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Of all the questions I’m asked as a registered dietitian nutritionist, questions surrounding protein are near the top of the list. Considering that protein plays such a large role in our internal bodily processes and provides the building blocks for muscle, skin, hair, bones, and organs, it’s understandable why there’s such a health halo surrounding it. According to the 2018 Food & Health Survey from the International Food Information Council Foundation, protein is perceived as the most beneficial food or nutrient concerning health issues – even more so than vegetables!
Even though meeting our daily needs is relatively easy for most, our nation seems to have an overwhelming interest surrounding how to power up with more. The Recommended Dietary Allowance (RDA) for protein is 0.8 g/kg of body weight per day for sedentary individuals, which is designed to maintain nitrogen balance in the body for the average adult; a negative nitrogen balance would mean that the muscle is being broken down. However, it’s important to keep in mind that “adequate” does not equal “optimal.” Protein needs increase alongside increased physical activity – and new studies estimate that we may need more protein than we originally thought to help preserve lean muscle mass and support healthy aging.
Studies have also shown that distributing protein intake out throughout the day is key for muscle building. Important times throughout the day to pump up the protein include (1) post-exercise, when muscles are most sensitive to nutrient intake, and (2) breakfast, primarily because typical American breakfast foods just don’t contain a lot of it – think: pastries, toast, cereal, and fruit. As a general rule of thumb, include a high-quality protein source in each meal or snack.
While I consider myself to be a “food first” advocate –meaning I usually recommend people opt for whole food protein sources such as Greek yogurt, cottage cheese, almonds, salmon, soy milk, edamame, flax seeds, lentils, or peanut butter first – I also recognize that protein powders can be a great option for helping to meet nutrient needs.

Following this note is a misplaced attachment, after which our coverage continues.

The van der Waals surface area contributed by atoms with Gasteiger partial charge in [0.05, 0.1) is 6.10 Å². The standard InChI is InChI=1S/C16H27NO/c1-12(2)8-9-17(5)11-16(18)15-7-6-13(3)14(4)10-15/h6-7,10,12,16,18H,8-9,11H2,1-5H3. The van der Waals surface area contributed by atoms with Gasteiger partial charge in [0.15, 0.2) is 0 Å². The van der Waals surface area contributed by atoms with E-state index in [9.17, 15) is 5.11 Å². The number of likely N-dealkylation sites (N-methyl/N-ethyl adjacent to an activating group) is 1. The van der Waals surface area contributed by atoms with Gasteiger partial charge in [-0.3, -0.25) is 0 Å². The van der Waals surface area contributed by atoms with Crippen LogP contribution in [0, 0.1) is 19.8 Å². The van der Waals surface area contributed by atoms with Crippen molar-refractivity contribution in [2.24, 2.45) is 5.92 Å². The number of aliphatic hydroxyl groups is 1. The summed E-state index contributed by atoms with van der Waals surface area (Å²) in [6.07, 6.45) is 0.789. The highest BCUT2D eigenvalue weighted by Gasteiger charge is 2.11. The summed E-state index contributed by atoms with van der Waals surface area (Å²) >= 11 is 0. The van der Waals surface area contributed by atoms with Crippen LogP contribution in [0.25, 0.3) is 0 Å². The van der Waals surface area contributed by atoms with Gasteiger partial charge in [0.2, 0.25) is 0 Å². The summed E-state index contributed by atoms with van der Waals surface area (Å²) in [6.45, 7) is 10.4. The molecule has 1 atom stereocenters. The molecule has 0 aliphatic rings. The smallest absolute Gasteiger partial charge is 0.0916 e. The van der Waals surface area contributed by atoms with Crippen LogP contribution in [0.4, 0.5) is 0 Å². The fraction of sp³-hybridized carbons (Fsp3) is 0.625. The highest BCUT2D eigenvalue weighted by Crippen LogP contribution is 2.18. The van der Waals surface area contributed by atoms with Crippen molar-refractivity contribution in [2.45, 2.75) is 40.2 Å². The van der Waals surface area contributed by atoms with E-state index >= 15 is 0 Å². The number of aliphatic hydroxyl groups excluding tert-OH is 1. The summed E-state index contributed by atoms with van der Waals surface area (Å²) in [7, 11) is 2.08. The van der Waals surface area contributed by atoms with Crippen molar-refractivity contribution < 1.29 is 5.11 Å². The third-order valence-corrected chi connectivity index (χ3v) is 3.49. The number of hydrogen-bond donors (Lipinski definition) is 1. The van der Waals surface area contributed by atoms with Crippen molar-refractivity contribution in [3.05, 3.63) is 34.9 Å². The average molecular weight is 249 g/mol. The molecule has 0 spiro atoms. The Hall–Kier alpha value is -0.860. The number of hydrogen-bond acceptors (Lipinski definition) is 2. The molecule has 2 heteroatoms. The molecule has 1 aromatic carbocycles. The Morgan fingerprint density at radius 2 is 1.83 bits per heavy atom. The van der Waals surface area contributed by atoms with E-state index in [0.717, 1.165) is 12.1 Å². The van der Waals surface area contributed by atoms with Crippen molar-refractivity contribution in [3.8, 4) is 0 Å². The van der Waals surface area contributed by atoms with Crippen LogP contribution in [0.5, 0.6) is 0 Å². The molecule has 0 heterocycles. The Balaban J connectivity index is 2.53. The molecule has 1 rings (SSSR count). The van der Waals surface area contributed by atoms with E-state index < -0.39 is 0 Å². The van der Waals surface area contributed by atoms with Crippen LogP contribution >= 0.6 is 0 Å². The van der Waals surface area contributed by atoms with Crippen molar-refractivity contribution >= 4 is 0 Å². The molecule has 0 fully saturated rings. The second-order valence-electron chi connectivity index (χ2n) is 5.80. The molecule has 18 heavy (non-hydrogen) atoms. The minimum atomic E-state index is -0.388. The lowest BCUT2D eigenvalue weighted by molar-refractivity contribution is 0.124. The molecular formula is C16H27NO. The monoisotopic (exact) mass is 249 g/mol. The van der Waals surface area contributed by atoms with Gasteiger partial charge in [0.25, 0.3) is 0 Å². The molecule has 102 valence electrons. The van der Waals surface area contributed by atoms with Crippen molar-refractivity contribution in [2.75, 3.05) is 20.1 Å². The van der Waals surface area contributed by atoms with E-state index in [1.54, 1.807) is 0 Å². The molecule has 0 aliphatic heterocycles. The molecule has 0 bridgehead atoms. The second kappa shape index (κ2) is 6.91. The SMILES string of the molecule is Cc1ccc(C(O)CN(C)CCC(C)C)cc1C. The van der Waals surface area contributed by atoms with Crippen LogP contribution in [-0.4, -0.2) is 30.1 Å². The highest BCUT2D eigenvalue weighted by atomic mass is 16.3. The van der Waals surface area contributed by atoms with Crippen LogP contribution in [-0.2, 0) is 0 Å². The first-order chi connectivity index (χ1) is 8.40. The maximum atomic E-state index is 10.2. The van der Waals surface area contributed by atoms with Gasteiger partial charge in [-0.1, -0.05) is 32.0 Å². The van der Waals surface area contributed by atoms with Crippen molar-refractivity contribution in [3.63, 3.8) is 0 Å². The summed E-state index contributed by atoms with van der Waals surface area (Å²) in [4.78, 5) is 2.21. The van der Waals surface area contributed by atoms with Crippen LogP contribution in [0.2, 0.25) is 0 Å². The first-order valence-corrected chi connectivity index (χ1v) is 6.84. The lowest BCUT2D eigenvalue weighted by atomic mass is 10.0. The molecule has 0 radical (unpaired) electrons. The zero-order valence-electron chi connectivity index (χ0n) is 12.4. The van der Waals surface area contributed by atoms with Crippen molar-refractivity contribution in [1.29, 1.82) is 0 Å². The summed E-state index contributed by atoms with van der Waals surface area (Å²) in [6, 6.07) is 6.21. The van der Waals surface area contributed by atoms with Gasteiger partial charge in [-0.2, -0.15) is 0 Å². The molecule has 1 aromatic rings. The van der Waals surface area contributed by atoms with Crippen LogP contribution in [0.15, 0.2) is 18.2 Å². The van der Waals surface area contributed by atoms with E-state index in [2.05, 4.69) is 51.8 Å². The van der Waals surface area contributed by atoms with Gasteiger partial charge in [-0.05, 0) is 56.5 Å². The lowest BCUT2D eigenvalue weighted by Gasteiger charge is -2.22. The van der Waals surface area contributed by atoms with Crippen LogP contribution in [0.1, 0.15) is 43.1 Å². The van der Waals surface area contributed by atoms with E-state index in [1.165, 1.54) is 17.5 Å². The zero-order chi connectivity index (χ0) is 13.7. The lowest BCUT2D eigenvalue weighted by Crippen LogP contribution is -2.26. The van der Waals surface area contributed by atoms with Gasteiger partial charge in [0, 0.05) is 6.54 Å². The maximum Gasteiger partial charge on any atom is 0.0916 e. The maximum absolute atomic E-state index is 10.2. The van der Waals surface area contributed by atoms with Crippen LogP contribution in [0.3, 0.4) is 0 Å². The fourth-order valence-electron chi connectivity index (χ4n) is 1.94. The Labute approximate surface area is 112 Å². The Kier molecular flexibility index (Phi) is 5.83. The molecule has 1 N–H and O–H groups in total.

With so many options available (whey, egg white, soy, brown rice, pea), it can be hard to know which protein powder to choose. Here are the basics on what to look for when shopping for a protein powder.
Below are three protein-powerhouse smoothies that highlight a combination of whole food proteins alongside our Organic Pea Protein Blend!
McKenzie is a Registered Dietitian Nutritionist, nutrition writer and communicator, who truly loves meeting and connecting with people. Grounded in science with an integrative and holistic approach, she aims to make the world a healthier, happier place by helping people feel their best from the inside out and encouraging others to restore a judgment-free relationship with food. McKenzie has been a contributing editor for the award-winning publicationEnvironmental Nutrition and her numerous articles, nutrition tips, and recipes can be found in publications such as The Chicago Tribune, Today’s Dietitian, Food and Nutrition Magazine, and more.
McKenzie graduated magna cum laude from California Polytechnic State University, San Luis Obispo with a degree in Nutrition and completed her dietetic internship at Bastyr University in Seattle. She is a member of the American Academy of Nutrition and Dietetics and a member of the dietetic practice group, Dietitians in Integrative and Functional Medicine. When she’s not dishing out nutrition tidbits, you can find McKenzie cooking in her sunny kitchen, hiking along with her favorite Southern California trails, or packing her bags and heading out for her next adventure.